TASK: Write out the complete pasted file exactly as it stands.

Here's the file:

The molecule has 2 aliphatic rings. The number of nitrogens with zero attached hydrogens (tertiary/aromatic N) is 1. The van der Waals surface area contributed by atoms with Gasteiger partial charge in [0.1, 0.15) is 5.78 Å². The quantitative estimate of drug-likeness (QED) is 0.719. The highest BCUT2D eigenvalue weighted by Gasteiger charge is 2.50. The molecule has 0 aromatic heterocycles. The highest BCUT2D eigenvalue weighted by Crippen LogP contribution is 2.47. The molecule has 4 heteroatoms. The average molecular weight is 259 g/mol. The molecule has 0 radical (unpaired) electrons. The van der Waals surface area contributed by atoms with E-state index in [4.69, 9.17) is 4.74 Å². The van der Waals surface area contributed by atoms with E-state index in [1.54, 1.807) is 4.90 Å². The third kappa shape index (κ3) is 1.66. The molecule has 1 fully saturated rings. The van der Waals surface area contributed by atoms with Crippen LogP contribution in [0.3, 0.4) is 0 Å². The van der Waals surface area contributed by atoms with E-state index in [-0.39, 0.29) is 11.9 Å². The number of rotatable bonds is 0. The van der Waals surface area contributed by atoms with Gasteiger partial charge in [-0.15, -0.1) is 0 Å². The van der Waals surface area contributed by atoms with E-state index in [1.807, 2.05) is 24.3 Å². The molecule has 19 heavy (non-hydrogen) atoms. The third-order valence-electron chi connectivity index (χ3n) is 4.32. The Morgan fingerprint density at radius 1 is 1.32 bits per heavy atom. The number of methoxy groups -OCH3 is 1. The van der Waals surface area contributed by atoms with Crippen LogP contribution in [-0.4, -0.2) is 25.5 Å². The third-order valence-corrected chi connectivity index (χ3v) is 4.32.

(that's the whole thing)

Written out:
The molecule has 2 aliphatic rings. The number of nitrogens with zero attached hydrogens (tertiary/aromatic N) is 1. The van der Waals surface area contributed by atoms with Gasteiger partial charge in [0.1, 0.15) is 5.78 Å². The quantitative estimate of drug-likeness (QED) is 0.719. The highest BCUT2D eigenvalue weighted by Gasteiger charge is 2.50. The molecule has 0 aromatic heterocycles. The highest BCUT2D eigenvalue weighted by Crippen LogP contribution is 2.47. The molecule has 4 heteroatoms. The average molecular weight is 259 g/mol. The molecule has 0 radical (unpaired) electrons. The van der Waals surface area contributed by atoms with E-state index in [4.69, 9.17) is 4.74 Å². The van der Waals surface area contributed by atoms with E-state index in [1.54, 1.807) is 4.90 Å². The third kappa shape index (κ3) is 1.66. The molecule has 1 fully saturated rings. The van der Waals surface area contributed by atoms with Crippen LogP contribution in [0.3, 0.4) is 0 Å². The van der Waals surface area contributed by atoms with E-state index in [-0.39, 0.29) is 11.9 Å². The number of rotatable bonds is 0. The van der Waals surface area contributed by atoms with Gasteiger partial charge in [-0.15, -0.1) is 0 Å². The van der Waals surface area contributed by atoms with E-state index in [1.807, 2.05) is 24.3 Å². The molecule has 19 heavy (non-hydrogen) atoms. The third-order valence-electron chi connectivity index (χ3n) is 4.32. The Morgan fingerprint density at radius 1 is 1.32 bits per heavy atom. The number of methoxy groups -OCH3 is 1. The van der Waals surface area contributed by atoms with Crippen LogP contribution in [-0.4, -0.2) is 25.5 Å². The third-order valence-corrected chi connectivity index (χ3v) is 4.32.